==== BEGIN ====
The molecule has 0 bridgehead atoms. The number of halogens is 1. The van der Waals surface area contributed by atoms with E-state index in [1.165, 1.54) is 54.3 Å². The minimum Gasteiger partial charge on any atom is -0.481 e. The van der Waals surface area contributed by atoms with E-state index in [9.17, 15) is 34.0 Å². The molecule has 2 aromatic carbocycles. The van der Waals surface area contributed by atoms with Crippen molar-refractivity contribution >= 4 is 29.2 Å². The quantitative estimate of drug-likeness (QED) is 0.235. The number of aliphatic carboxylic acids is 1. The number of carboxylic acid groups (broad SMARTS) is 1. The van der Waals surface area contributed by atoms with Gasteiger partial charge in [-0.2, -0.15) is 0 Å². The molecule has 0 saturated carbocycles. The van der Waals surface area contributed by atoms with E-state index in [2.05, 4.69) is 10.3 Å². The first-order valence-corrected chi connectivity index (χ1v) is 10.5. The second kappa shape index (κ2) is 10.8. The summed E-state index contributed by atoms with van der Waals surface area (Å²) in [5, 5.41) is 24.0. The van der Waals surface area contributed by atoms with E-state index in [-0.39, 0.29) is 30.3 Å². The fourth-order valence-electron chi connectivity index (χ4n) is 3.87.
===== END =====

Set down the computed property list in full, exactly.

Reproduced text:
The molecule has 0 bridgehead atoms. The number of halogens is 1. The van der Waals surface area contributed by atoms with E-state index in [1.165, 1.54) is 54.3 Å². The minimum Gasteiger partial charge on any atom is -0.481 e. The van der Waals surface area contributed by atoms with E-state index in [9.17, 15) is 34.0 Å². The molecule has 2 aromatic carbocycles. The van der Waals surface area contributed by atoms with Crippen molar-refractivity contribution >= 4 is 29.2 Å². The quantitative estimate of drug-likeness (QED) is 0.235. The number of aliphatic carboxylic acids is 1. The number of carboxylic acid groups (broad SMARTS) is 1. The van der Waals surface area contributed by atoms with Gasteiger partial charge in [-0.2, -0.15) is 0 Å². The molecule has 0 saturated carbocycles. The van der Waals surface area contributed by atoms with E-state index in [2.05, 4.69) is 10.3 Å². The first-order valence-corrected chi connectivity index (χ1v) is 10.5. The second kappa shape index (κ2) is 10.8. The summed E-state index contributed by atoms with van der Waals surface area (Å²) in [5, 5.41) is 24.0. The van der Waals surface area contributed by atoms with E-state index in [-0.39, 0.29) is 30.3 Å². The fourth-order valence-electron chi connectivity index (χ4n) is 3.87.